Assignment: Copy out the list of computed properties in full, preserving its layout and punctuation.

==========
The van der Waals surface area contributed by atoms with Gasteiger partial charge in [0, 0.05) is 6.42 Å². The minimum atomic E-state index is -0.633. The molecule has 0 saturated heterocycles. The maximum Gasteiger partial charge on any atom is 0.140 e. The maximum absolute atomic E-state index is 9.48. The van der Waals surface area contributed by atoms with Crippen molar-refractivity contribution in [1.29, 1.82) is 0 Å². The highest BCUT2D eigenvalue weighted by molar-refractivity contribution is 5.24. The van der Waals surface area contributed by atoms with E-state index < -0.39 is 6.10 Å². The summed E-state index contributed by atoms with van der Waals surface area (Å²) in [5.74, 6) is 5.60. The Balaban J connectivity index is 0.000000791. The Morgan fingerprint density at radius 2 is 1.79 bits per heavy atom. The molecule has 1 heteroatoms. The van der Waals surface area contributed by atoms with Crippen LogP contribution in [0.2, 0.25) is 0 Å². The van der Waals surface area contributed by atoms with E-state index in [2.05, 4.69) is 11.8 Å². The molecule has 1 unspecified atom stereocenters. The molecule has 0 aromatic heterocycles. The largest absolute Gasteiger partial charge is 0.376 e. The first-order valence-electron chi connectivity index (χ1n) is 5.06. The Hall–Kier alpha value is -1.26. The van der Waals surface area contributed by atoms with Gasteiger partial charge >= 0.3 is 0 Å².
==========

The van der Waals surface area contributed by atoms with Gasteiger partial charge in [0, 0.05) is 6.42 Å². The minimum atomic E-state index is -0.633. The molecule has 0 saturated heterocycles. The maximum Gasteiger partial charge on any atom is 0.140 e. The maximum absolute atomic E-state index is 9.48. The van der Waals surface area contributed by atoms with Crippen molar-refractivity contribution in [1.29, 1.82) is 0 Å². The highest BCUT2D eigenvalue weighted by molar-refractivity contribution is 5.24. The van der Waals surface area contributed by atoms with E-state index < -0.39 is 6.10 Å². The summed E-state index contributed by atoms with van der Waals surface area (Å²) in [5.74, 6) is 5.60. The Balaban J connectivity index is 0.000000791. The Morgan fingerprint density at radius 2 is 1.79 bits per heavy atom. The molecule has 1 heteroatoms. The van der Waals surface area contributed by atoms with Crippen LogP contribution in [0.2, 0.25) is 0 Å². The van der Waals surface area contributed by atoms with E-state index in [2.05, 4.69) is 11.8 Å². The molecule has 1 unspecified atom stereocenters. The molecule has 0 aromatic heterocycles. The largest absolute Gasteiger partial charge is 0.376 e. The first-order valence-electron chi connectivity index (χ1n) is 5.06. The Hall–Kier alpha value is -1.26. The van der Waals surface area contributed by atoms with Gasteiger partial charge >= 0.3 is 0 Å².